By Stephen Hickmore – South Africans are a self-critical bunch. We have a lot to say about how poor our customer service is and imagine that there is this unattainable service level somewhere in Australia, Europe or the States.
Whilst we grumble and moan, just about every visitor to our beautiful country wishes they could bottle up a bit of what we have and take it home. For the most part we are vibrant, attentive, professional and above all warm and hospitable.
I think it boils down to our innate African style of hospitality. It’s not a formula you see, and is grown out of a rich heritage of welcoming visitors and strangers. It is endemic in our culture and family values.
If you hail from certain parts of the new world, you are used to a “service formula” where the waitrons are programmed to act and speak in a certain way. Filled with “Have a nice day” and “You’re Welcome” with forced upsell of the days special. Then there is the Old World where convention restricts waiters to formality, which these days is servile and so utterly dated.
My recent trip to ‘Mud Island’ Mother England, served me up a generally inept and mean spirited type of service that we would never tolerate in South Africa. Where in South Africa do you get a waiter telling you to order food at the bar? Then a masticating barmaid telling you to take a number, carry your own drinks to your table, go to the bar to collect your own food, sit down and then have some spotty, miserable youth with severe dental malocclusion clear your plate and add a 10% gratuity to your bill.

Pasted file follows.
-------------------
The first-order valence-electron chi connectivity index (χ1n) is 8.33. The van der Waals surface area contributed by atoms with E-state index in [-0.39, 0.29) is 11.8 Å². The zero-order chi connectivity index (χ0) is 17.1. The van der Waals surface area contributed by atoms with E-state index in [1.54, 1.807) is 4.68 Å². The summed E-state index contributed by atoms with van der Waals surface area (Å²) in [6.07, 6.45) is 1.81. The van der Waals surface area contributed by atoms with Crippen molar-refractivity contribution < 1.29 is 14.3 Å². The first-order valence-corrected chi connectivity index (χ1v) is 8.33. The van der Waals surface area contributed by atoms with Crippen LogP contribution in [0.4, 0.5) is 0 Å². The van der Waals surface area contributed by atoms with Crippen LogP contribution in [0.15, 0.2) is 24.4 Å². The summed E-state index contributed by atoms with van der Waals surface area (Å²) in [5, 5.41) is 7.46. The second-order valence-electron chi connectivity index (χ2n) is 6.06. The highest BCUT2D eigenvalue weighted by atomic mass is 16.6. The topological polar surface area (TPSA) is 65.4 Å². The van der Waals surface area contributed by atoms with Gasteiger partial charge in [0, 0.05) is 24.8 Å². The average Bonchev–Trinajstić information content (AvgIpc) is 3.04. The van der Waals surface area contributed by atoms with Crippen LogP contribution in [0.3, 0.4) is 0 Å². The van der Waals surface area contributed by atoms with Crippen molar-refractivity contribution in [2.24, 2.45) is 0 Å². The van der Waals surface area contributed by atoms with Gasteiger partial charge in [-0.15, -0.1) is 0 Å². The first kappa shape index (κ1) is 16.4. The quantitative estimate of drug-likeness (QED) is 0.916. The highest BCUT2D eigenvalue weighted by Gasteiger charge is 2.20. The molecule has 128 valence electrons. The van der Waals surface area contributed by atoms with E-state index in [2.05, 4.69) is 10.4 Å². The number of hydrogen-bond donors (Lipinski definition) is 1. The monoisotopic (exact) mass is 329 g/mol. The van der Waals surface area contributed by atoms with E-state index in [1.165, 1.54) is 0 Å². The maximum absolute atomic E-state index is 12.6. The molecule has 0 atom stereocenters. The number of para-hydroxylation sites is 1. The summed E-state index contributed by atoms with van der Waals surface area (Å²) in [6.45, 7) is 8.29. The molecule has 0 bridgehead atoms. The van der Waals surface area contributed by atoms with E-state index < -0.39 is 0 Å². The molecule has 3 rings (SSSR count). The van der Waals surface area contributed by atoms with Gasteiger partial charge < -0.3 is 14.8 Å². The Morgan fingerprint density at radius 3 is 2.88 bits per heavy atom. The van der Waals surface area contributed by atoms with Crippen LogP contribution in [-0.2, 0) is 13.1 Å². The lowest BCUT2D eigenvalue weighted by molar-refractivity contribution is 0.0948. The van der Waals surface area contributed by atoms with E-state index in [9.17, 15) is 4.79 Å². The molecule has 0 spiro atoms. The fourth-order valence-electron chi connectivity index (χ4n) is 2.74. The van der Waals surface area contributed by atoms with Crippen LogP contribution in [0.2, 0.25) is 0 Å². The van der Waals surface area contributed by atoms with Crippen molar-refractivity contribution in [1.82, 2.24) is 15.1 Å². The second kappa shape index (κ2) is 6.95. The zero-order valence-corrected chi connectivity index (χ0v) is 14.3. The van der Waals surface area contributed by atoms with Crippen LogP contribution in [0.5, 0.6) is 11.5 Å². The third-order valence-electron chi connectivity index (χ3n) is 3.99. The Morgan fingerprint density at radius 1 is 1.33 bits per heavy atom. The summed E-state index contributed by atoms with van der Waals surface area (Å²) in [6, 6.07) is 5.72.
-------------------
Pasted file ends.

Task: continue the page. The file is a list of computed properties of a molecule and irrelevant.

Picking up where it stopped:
America has many great restaurants and hotels, but I tend to get the feeling that the service staff are going through the motions and wishing they were somewhere else. The waitress is studying Law and the Barman wants to be an actor. They are just passing through our industry until something better comes up.
The History of Bad dentistry in England may be the reason why the waiters don’t smile. But I think it has to do with upbringing. South Africans, in general, embrace visitors and welcome people into our homes and offer genuine friendship.
For our hospitality industry to get the best out of our South African personalities, we have to be brave and trust that the natural warmth and welcoming will come through. Train the technical side of service but not script or stiffly formalise every action.
Our National inferiority complex along with the notion that everything from “overseas” is better, can only keep us improving.
Our word Hospitality talks about freedom for the guest not just friendship.
To adapt a concept from the Dutch writer Henri Nouwen, African Hospitality wants to offer the guest friendship without tying him down, and provide him with freedom without letting him go.
I think we have a lot to boast about.